The “polar vortex” that has been hitting the Midwest isn’t our only visitor from the arctic this winter. Harry Potter fans know it as “Hedwig” and bird watchers know it as the largest of Ohio owls… it’s the well-named Snowy Owl! This snow-white owl normally lives in the arctic tundra, but this winter, snowy owls have traveled to Ohio and beyond in record numbers. Some years we don’t see these owls in Ohio at all, or perhaps only a few along the coast of Lake Erie. This year, 134 confirmed snowy owls have been found across the buckeye state, and there are probably many more unseen.
Why so many owls this year?
We call this large influx of snowy owls an “irruption” and researchers have found irruptions to be linked to a small mammal of the tundra called a lemming. Never heard of a lemming? These rodents of the north are larger than a mouse, but smaller than a squirrel, measuring in at about 3-6” long. Summers of abundant lemmings increase the survival rate of the snowy owl chicks, and 2013 was definitely a “boom” year for lemmings! (Click on this link and scroll down to see lemmings at a snowy owl nest in a boom year.)
The snowy owls visiting Ohio this winter (and across the United States) are the young, first-year owls born this past summer of 2013. These young, inexperienced birds travel south to avoid competition for food in the harsh tundra winter. Standing at about 2 feet tall and soaring with a 4-5 foot wingspan, these arctic beauties capture the attention of wildlife fans across the United States and beyond. Images of snowy owls can even be found in cave paintings of Europe from 30,000 years ago.
In the arctic, snowy owls experience periods of 24 hours of sunlight in summer and 24 hours of darkness in winter. So instead of being nocturnal, they are equally adept at hunting during the day or night… Good news for both early birds and night owls who would like to see a snowy owl! Besides mammals, snowy owls prey on birds and waterfowl; tracking devices have found them hunting for sleeping ducks over open water. Their golden yellow eyes provide telescopic vision, which means these far-sighted animals have trouble seeing their young up-close in the nest. Take a look around their beak, and you’ll notice whiskers, which are useful when feeling around to drop food in the mouths of young snowy owls.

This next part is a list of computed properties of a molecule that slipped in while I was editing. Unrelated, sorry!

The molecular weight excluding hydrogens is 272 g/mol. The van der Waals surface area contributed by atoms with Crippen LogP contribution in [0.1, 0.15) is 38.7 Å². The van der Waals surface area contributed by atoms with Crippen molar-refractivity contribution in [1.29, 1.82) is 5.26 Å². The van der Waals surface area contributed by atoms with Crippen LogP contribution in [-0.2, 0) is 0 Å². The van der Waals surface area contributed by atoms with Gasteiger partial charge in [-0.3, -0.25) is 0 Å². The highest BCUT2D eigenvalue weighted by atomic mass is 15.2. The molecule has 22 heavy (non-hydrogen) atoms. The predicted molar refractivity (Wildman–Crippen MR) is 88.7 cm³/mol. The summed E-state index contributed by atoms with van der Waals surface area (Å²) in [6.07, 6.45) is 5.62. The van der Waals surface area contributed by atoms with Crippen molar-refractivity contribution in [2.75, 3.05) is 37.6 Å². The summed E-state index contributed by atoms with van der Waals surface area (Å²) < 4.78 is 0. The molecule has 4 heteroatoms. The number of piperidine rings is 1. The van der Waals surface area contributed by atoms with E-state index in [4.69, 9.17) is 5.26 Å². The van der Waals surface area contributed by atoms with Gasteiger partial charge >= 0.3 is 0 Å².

How and where to find a snowy owl
At home in the tundra, snowy owls prefer wide, open expanses of grassland. Here in Ohio, they are found in farm fields, wetlands, and at lakes and reservoirs. You could spot a snowy owl on a walk with your dog or on your commute! If you are near open fields, look for white plastic grocery bags… it could be an owl resting or looking for a snack. These owls can be found on the ground, or perched up high, on water towers and power lines. In Central Ohio, they’ve been spotted on a water tower in Worthington and at Buckeye Lake. There could be one near you!
Sharing the friendly skies
Snowy owls are often found sharing the skies with a much larger “bird”… or rather, plane! Airports offer large, flat open space that appears very similar to the grasslands of the tundra. There are also plenty of rodents at airports. My own first snowy owl sighting was at Cleveland’s Burke Lakefront airport.
Unfortunately low-flying snowy owls don’t mix with take-offs and landings. In December 2013, snowy owl collisions with aircraft made headlines as John F. Kennedy airport officials decided to shoot the owls for safety purposes. After a few owl deaths, the news sparked a petition, which successfully changed the strategy from killing to a catch-and-release program, as has been done at Boston airports for years. Kudos to New York and New Jersey’s Port Authority for changing their practice in just a few days, as well as to those citizens who signed and sent the petition so quickly.
Make a difference in the life of a snowy owl
We can all make a difference in the lives of wildlife all around us. If you are lucky enough to see one of these gorgeous creatures before they fly back home this spring, consider reporting your observation, as it could help further our understanding of these birds. Share your observations at eBird, an online bird checklist and research database, or with Jim McCormac of the Ohio Division of Wildlife. Or, if you are interested in helping fund snowy owl research, Project SNOWstorm has begun keeping track of these animals with GPS transmitters.
Before you go, you must see how one lucky snowy owl avoided death between the grill of a GMC truck! Click here for the post and pictures on Jim McCormac’s blog, “Ohio Birds and Biodiversity.” — Colleen Sharkey
Colleen Sharkey has been an informal educator and nature enthusiast for 10+ years. She lives in Columbus, near a couple of beautiful ravines that offer habitat to everything from nesting barred owls and red foxes to hemlock trees and migrating warblers. Colleen is currently an environmental educator for BrightPath Active Learning in Westerville and a Naturalist with Columbus and Franklin County Metro Parks.